All of the world's economies are still grappling with how to use energy—the industrial age's lifeblood—while protecting environmental integrity. Even though energy efficiency in the United States is higher than it has ever been, economic expansion has ensured increased energy demand. While new passenger car fuel efficiency has more than doubled since 1975, the popularity of lower-mileage light-duty trucks and sport utility vehicles, increases in kilometres driven per vehicle, and substantial increases in vehicle ownership are gradually offsetting the environmental improvements. Nonetheless, technology has enabled significant decreases in automotive emissions of volatile organic compounds and carbon monoxide per mile travelled, owing to economic, legal, and environmental concerns.
When talking about energy, it's reasonable to wonder how it's affecting the planet's climate. The use of coal and petroleum in energy generation and transportation, respectively, produces the majority of greenhouse gas emissions. However, two newer technologies, fuel cells and compact single-cycle gas turbines, are offering significant environmental benefits over traditional, huge, centralized power plants, as a result of economic and environmental considerations as well as innovation policy. Smaller plants can reduce transmission losses while simultaneously improving air quality because they can run on hydrogen and natural gas, which are substantially cleaner than coal per kilowatt-hour.
However, adopting such technology may not be the ideal option, particularly in the electricity generation sector. Carbon dioxide, a greenhouse gas, is released by some fuel cell technology. Furthermore, small-scale plants that only serve residential or small-business clients may be less able to balance demand peaks than bigger plants that serve both categories of customers.
The most prominent, but not the only, environmental challenges connected to energy usage and production are air quality and climate change. Water quality is also harmed by industrial and traffic emissions, particularly nitrogen oxides. In lakes, rivers, and estuaries, nitrogen deposition acts as a fertilizer, promoting the growth of algae, resulting in eutrophic conditions that kill submerged aquatic plants. Agricultural runoff of pesticides, fertilizer, and animal excrement is even more dangerous. Runoff pollution is now being addressed by technology and policy, although it is difficult to assess, let alone manage because it comes from a wide range of "nonpoint" sources.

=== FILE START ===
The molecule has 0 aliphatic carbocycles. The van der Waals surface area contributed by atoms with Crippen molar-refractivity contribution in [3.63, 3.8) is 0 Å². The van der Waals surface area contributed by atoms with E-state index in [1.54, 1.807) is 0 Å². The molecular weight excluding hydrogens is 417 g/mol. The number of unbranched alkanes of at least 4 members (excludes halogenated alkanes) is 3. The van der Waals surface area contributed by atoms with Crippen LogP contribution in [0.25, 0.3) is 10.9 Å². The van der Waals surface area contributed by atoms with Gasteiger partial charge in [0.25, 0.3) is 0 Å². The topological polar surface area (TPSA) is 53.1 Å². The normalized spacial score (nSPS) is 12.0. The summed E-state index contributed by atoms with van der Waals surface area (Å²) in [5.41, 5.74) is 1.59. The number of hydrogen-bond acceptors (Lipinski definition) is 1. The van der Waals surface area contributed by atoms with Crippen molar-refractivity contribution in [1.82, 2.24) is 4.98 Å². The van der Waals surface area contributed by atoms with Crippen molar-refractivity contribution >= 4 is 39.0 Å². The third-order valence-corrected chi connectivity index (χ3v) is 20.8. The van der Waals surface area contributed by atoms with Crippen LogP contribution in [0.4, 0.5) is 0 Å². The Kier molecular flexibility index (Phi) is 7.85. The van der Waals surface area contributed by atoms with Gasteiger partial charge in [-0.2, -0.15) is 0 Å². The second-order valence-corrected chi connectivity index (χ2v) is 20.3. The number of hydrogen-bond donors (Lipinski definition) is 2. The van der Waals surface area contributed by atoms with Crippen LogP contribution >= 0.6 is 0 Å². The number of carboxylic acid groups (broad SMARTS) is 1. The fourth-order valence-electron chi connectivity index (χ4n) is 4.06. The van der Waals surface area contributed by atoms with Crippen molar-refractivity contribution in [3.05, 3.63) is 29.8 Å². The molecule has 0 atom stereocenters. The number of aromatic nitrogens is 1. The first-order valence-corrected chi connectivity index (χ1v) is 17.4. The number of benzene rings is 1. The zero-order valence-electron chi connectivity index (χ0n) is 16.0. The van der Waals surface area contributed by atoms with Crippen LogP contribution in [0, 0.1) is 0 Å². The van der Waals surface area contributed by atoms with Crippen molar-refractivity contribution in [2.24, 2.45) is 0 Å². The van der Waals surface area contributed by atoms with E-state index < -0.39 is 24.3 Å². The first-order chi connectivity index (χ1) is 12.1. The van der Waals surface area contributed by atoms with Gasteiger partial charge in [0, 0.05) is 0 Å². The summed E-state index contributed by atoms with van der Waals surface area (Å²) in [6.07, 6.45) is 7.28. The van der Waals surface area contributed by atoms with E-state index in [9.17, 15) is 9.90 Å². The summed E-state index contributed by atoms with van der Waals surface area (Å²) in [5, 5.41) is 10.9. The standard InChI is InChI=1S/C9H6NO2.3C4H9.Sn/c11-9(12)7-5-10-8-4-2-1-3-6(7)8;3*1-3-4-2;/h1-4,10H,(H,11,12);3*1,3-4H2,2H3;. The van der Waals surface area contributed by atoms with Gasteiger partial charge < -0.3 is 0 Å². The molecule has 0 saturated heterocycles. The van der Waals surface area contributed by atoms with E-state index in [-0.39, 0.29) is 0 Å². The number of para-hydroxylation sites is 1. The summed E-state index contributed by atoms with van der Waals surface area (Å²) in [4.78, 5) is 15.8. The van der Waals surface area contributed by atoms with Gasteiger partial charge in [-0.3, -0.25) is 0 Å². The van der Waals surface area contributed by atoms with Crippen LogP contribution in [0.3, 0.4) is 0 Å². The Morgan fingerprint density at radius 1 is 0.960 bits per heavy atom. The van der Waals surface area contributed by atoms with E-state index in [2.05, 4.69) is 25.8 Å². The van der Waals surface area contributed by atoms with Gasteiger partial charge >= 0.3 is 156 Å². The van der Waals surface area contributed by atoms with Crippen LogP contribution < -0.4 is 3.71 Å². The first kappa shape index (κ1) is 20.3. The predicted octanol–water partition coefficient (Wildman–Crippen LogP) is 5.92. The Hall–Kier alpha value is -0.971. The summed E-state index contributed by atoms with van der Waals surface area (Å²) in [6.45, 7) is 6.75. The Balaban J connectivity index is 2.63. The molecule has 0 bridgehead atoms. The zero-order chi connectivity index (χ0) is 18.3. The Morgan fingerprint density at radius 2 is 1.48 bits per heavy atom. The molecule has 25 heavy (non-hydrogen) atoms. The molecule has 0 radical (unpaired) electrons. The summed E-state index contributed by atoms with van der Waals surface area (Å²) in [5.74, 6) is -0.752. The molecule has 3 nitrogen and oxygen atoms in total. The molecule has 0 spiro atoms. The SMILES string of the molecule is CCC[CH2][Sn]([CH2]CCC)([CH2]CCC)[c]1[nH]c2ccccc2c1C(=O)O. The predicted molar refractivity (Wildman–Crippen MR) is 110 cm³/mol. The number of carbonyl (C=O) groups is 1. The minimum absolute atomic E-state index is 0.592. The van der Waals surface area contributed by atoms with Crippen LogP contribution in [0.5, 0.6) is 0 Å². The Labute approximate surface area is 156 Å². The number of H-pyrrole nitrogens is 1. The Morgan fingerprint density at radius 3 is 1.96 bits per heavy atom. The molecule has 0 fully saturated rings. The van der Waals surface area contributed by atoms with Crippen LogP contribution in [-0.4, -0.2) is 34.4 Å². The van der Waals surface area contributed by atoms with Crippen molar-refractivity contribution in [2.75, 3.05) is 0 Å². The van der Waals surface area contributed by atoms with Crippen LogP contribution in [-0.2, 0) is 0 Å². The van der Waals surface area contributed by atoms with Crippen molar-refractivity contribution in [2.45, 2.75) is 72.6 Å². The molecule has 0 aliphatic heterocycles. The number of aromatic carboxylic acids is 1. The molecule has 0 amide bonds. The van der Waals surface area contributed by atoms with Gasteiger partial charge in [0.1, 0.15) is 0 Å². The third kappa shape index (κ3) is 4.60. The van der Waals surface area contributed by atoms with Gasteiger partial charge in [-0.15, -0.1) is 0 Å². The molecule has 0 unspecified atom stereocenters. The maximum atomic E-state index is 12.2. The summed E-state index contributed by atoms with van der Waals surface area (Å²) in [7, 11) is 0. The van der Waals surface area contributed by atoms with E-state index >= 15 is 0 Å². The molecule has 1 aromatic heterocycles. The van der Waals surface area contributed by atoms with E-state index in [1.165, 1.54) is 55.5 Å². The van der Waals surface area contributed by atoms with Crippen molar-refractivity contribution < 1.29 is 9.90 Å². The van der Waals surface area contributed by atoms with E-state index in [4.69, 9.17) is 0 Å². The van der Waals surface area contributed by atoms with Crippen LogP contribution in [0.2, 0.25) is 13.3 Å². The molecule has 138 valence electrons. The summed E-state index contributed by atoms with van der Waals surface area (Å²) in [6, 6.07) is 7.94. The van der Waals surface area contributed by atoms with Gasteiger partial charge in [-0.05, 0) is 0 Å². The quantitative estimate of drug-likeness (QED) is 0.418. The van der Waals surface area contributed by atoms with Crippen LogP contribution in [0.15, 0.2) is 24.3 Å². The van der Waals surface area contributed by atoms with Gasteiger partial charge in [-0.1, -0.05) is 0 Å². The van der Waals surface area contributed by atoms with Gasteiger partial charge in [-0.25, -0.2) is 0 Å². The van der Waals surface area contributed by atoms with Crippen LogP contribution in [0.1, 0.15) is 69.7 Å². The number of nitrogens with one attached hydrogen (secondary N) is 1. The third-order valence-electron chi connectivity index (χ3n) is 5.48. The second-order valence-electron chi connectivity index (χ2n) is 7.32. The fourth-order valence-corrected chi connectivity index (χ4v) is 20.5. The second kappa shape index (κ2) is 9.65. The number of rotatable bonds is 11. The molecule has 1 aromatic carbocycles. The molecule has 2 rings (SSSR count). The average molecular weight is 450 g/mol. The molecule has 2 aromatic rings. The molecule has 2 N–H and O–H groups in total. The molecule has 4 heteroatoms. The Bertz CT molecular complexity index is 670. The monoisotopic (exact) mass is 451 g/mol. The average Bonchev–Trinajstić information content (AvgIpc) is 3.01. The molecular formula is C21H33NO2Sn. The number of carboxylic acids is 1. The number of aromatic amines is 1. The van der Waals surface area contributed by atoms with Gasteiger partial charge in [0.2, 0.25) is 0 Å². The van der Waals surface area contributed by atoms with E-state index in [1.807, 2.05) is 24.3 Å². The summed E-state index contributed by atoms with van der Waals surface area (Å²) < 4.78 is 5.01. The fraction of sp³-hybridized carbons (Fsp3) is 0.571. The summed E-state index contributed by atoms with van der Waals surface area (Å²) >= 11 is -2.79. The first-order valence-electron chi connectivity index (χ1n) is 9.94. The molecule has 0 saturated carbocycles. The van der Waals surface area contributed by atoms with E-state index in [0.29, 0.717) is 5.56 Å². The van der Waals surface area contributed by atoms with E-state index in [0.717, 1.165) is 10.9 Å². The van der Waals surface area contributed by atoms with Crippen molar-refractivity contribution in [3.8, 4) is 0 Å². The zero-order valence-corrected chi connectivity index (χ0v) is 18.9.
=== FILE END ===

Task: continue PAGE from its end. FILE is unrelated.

However, in recent years, geographic information systems (GIS) techniques that use remotely sensed data have provided new means to locate and observe these sources. Land-use data is combined with hydrology, topography, and soil data to create precise, digitized maps at very fine sizes and quantify runoff potential. Remote sensing data from aircraft and satellites on actual farming activities can be coupled with digital maps to provide more precise and timely runoff monitoring and estimation. While it may not be possible to track all runoff back to its source, it is becoming increasingly viable and cost-effective to do so for a significant portion of it.
In the next episode we would explore the impact on other aspects of the environment and the concluding factor of the relative impact of technology on the environment.
David Austin and and Molly K. Macauley, December 1, 2001. Cutting Through Environmental Issues: Technology as a double-edged sword. Retrieved from https://www.brookings.edu/articles/cutting-through-environmental-issues-technology-as-a-double-edged-sword/